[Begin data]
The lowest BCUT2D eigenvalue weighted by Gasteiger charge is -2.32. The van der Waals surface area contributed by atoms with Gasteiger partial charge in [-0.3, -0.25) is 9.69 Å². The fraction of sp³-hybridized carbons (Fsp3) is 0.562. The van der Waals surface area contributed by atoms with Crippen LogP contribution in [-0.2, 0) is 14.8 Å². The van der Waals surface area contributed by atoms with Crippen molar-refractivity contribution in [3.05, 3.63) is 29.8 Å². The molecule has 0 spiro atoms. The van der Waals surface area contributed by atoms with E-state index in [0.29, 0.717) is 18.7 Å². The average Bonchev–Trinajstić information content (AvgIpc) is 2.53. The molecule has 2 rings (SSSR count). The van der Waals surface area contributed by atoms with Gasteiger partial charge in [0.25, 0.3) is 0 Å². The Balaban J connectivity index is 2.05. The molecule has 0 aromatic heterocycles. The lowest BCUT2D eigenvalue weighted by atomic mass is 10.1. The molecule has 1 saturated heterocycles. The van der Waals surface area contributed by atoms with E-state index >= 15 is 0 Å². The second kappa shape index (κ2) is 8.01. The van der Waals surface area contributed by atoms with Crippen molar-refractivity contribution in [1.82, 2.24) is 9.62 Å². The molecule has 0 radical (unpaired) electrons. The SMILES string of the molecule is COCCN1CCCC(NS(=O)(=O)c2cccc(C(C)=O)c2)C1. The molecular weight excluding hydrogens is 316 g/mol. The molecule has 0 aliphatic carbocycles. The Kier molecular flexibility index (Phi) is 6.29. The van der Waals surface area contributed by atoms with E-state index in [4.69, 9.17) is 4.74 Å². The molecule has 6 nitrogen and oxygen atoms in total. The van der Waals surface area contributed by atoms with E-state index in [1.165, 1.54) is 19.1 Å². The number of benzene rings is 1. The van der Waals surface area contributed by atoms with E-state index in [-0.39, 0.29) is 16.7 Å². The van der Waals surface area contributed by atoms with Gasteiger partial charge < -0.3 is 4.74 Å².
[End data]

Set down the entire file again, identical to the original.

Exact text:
The lowest BCUT2D eigenvalue weighted by Gasteiger charge is -2.32. The van der Waals surface area contributed by atoms with Gasteiger partial charge in [-0.3, -0.25) is 9.69 Å². The fraction of sp³-hybridized carbons (Fsp3) is 0.562. The van der Waals surface area contributed by atoms with Crippen LogP contribution in [-0.2, 0) is 14.8 Å². The van der Waals surface area contributed by atoms with Crippen molar-refractivity contribution in [3.05, 3.63) is 29.8 Å². The molecule has 0 spiro atoms. The van der Waals surface area contributed by atoms with E-state index in [0.29, 0.717) is 18.7 Å². The average Bonchev–Trinajstić information content (AvgIpc) is 2.53. The molecule has 2 rings (SSSR count). The van der Waals surface area contributed by atoms with Gasteiger partial charge in [0.25, 0.3) is 0 Å². The Balaban J connectivity index is 2.05. The molecule has 0 aromatic heterocycles. The lowest BCUT2D eigenvalue weighted by atomic mass is 10.1. The molecule has 1 saturated heterocycles. The van der Waals surface area contributed by atoms with E-state index >= 15 is 0 Å². The second kappa shape index (κ2) is 8.01. The van der Waals surface area contributed by atoms with Crippen molar-refractivity contribution in [1.82, 2.24) is 9.62 Å². The molecule has 0 radical (unpaired) electrons. The SMILES string of the molecule is COCCN1CCCC(NS(=O)(=O)c2cccc(C(C)=O)c2)C1. The molecular weight excluding hydrogens is 316 g/mol. The molecule has 0 aliphatic carbocycles. The Kier molecular flexibility index (Phi) is 6.29. The van der Waals surface area contributed by atoms with E-state index in [4.69, 9.17) is 4.74 Å². The molecule has 6 nitrogen and oxygen atoms in total. The van der Waals surface area contributed by atoms with E-state index in [1.165, 1.54) is 19.1 Å². The number of benzene rings is 1. The van der Waals surface area contributed by atoms with E-state index in [-0.39, 0.29) is 16.7 Å². The van der Waals surface area contributed by atoms with Gasteiger partial charge < -0.3 is 4.74 Å².